Metropolitan-scale online fundraising initiatives: DC area and Do More 24
This will be on June 6th in the DC area, called Do More 24, and is organized by United Way of the National Capital Area.
They have seeded the program with a number of "leading" donations by businesses--which is a good idea. For example, Wegman's supermarket chain is donating 100,000 pounds of food to area food banks. There are many sponsors and many many charities participating.
Online fundraising for charitable purposes has a mixed track record
A lot of writing on millennials says that they are very much focused on the here and now, outcomes, and of course mobile media. General fundraising initiatives by individual organizations using social media have often been unsuccessful.
Although I think the issue is the type of organization and what they do, how well the campaign is executed, and whether or not the message/cause resonates with the target audience. See "Keeping Your Online Fundraising Campaign from Stalling Out" from Stay Classy blog.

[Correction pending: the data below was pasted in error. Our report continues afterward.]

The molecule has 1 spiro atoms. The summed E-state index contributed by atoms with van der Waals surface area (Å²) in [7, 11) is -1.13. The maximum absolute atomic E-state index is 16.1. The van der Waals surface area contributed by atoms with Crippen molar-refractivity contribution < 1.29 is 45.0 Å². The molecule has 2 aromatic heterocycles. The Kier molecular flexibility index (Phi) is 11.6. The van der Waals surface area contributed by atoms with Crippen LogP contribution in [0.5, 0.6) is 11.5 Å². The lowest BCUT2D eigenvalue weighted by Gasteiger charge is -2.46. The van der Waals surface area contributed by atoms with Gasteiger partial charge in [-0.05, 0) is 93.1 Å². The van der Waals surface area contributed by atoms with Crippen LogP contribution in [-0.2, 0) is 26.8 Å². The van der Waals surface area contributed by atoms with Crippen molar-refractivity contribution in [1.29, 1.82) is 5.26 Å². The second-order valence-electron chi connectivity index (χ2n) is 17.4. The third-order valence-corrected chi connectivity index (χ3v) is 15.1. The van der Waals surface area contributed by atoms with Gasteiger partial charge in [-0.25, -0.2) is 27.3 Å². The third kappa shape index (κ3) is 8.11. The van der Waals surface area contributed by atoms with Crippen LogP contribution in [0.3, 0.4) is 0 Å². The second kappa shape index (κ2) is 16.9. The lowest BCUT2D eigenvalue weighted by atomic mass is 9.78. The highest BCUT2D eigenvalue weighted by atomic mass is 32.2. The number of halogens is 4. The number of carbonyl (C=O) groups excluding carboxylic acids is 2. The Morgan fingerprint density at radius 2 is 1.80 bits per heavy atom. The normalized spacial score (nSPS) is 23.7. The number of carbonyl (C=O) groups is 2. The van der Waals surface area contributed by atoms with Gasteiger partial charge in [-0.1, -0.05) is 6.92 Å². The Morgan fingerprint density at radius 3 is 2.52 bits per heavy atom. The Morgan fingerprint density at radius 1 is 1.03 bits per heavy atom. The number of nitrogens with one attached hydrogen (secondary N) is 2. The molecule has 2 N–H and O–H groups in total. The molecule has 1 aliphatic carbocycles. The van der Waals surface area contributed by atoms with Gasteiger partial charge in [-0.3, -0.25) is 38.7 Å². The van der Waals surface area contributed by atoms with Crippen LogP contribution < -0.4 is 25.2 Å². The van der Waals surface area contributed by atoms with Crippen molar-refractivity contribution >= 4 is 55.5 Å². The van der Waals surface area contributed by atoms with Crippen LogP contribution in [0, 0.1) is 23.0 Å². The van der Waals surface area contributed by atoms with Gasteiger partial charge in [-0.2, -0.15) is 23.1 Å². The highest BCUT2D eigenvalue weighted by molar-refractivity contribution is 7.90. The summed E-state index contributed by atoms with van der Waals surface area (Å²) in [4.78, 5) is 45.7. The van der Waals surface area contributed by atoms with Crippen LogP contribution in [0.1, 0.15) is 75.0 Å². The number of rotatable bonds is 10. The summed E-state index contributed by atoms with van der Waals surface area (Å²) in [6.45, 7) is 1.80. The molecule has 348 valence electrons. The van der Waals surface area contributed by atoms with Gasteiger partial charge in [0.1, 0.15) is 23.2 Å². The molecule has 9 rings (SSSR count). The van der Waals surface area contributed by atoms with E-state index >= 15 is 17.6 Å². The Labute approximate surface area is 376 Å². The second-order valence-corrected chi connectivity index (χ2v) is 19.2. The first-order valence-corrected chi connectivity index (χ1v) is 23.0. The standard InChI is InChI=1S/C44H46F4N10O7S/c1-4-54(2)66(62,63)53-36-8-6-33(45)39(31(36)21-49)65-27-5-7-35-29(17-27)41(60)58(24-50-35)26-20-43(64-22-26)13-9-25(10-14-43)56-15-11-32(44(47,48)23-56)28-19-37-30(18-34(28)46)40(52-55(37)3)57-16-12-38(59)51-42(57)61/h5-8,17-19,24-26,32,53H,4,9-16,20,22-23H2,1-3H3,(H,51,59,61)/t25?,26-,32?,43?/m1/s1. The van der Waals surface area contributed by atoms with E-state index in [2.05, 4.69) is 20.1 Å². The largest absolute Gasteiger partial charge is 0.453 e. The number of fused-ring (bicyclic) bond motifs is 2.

And while I think the MC5 band was great, probably most people under 35 years of age aren't likely to know about them. See "MC5 movie in limbo after failure of online fundraising drive" from Ann Arbor.com.
... even if they know the song "Kick out the jams."
However, crowdfunding initiatives for both for profit and nonprofit projects have been incredibly successful. See "Crowdfunding gives rise to projects truly in public domain" and "RocketHub, Kickstarter, other crowd-funding sites fuel creative ventures" from USA Today.
Fundrise, use crowdfunding techniques to generate ideas for mixed use real estate projects and to raise investment capital from residents.
Similarly, some political campaigns have also been incredibly successful in building online campaigns with a significant fundraising campaign. Notably, the Obama Presidential campaign in both 2008 and 2012 gained volunteers, did organizing, and raised millions of dollars of campaign donations, mostly in small amounts, through social media.
Interestingly, the University of Virginia is testing crowdfunding for research and development projects, in a fundraising campaign directed to alumni. See "Universities explore crowdfunding, social media to raise money" from USA Today.